Harris: Among CBs, it's easy to like Ike
He's considered the best. Well, at least until common sense takes over.
Unrestricted free-agent cornerback Nnamdi Asomugha is a pretty good football player. A former first-round draft pick, he's considered a lockdown corner because of his ability to prevent opposing receivers from catching the ball.
But you know what• Asomugha may not be as good as advertised.
This offseason, Asomugha has been touted as the class of unrestricted free-agent corners. He's rangy, fast and plays his position with aplomb.
Asomugha is definitely talented. But he has an aversion to contact in a physical sport, recording only 19 tackles in 14 games last season. (He missed two games because of injury.) That's an embarrassing stat for someone who ranks among the best at this position.
Asomugha, who didn't have an interception in 2010, was paid $15 million by the Oakland Raiders. That made him the highest-paid corner in the NFL, but also the most overpaid corner when compared with Ike Taylor, another unrestricted free agent.
"He's not quite a specialist like (Oakland kicker) Sebastian Janikowski, but he is kind of a specialist," said Jerry McDonald, who covers the Raiders for the Oakland Tribune. "He has one special skill. He's great at covering receivers. In the grand scheme of things, it's not changing things. They still gave up 29 touchdown passes with him. The Raiders totally realize that. That's why they weren't going to sign him back."
According to the numbers, Taylor was a more complete cornerback than Asomugha last season, as well as throughout their respective eight-year careers.
Taylor and Asomugha are perfect foils. They were selected in the same draft, so their body of work is nearly identical. Taylor, who turned 31 in May, is a year older than Asomugha, who turns 30 in July.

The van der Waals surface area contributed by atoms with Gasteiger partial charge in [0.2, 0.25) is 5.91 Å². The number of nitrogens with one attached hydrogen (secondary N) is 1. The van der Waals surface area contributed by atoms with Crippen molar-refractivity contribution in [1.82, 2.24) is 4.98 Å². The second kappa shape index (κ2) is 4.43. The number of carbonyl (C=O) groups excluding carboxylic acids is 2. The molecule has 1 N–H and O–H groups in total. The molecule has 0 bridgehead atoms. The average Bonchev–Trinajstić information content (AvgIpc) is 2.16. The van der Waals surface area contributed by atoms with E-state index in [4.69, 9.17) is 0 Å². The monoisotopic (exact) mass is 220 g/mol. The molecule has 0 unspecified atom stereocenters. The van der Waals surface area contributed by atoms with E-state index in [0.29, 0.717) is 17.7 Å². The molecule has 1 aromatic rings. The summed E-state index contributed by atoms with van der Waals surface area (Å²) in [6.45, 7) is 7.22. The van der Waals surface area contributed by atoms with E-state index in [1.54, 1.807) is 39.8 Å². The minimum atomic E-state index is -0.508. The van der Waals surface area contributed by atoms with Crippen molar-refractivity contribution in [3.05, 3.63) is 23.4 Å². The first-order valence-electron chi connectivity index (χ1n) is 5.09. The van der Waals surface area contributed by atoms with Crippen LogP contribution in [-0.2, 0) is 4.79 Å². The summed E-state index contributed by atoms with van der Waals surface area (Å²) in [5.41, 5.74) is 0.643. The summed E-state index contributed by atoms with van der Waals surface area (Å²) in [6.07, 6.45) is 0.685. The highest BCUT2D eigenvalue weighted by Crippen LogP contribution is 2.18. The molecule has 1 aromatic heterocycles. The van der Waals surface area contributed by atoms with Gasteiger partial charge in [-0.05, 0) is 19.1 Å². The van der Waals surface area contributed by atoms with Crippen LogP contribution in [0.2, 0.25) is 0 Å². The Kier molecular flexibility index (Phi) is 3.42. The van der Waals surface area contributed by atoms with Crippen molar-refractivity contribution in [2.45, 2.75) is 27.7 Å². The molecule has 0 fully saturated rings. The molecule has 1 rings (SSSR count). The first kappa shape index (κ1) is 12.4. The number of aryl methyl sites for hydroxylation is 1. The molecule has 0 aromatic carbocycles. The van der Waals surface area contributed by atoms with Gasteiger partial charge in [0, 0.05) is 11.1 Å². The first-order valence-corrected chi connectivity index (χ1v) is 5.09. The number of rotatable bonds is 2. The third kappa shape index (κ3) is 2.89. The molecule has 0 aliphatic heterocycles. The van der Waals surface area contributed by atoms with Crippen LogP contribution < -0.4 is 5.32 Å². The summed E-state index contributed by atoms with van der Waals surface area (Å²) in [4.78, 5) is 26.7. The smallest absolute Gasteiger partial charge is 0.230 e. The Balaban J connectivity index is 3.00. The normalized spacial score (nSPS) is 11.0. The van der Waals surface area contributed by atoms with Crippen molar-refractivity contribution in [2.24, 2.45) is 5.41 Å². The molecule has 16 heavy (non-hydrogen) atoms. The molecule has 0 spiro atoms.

Taylor recorded 66 tackles and two interceptions in 2010. He had 11 passes defended to Asomugha's six.
Overall, Taylor has 481 tackles, 99 passes defended and 11 interceptions in 125 career games with the Steelers. Asomugha has 310 tackles, 54 passes defended and 11 interceptions in 122 career games.
Taylor and Asomugha were selected in the 2003 draft. Asomugha was the No. 31 overall pick; Taylor went in the fourth round, No. 125 overall.
Statistically, Taylor is a better player than Asomugha, despite earning half as much in 2010. And that doesn't include Taylor starting in three Super Bowls -- winning two -- and playing in four AFC Championship Games.
Asomugha has never played in a playoff game. In fact, he's never played on a team with a winning record.
If a team seeks a talented free-agent cornerback who can also bring a winning attitude to the locker room, Taylor, not Asomugha, is your man.
"(New York Jets cornerback) Darrelle Revis can do it all. But I'd take Taylor over Asomugha because of his physicality," said Scouting Services Inc. chief Dave-Te' Thomas, who consults with NFL teams on the draft and potential free agents. "He should be wearing No. 55 on his jersey. He loves that element where he can punish people.''
Don't assume that Asomugha will set the salary scale for free-agent cornerbacks when the lockout is lifted. If his asking price is in the neighborhood of $15 million per season -- even if he signs for $12 million or $13 million per season -- Taylor should be worth at least that much.
Taylor has a better resume than Asomugha, who was the least-targeted cornerback in the league the past two seasons.
However, Asomugha's ability to play stifling pass defense doesn't override the fact that he doesn't do much else. He doesn't come up and force the run like Taylor does. Hall of Fame defensive coordinator Dick LeBeau labeled Taylor the best tackling cornerback in the league. Asomugha doesn't defend both sides of the field or play on special teams like Taylor does.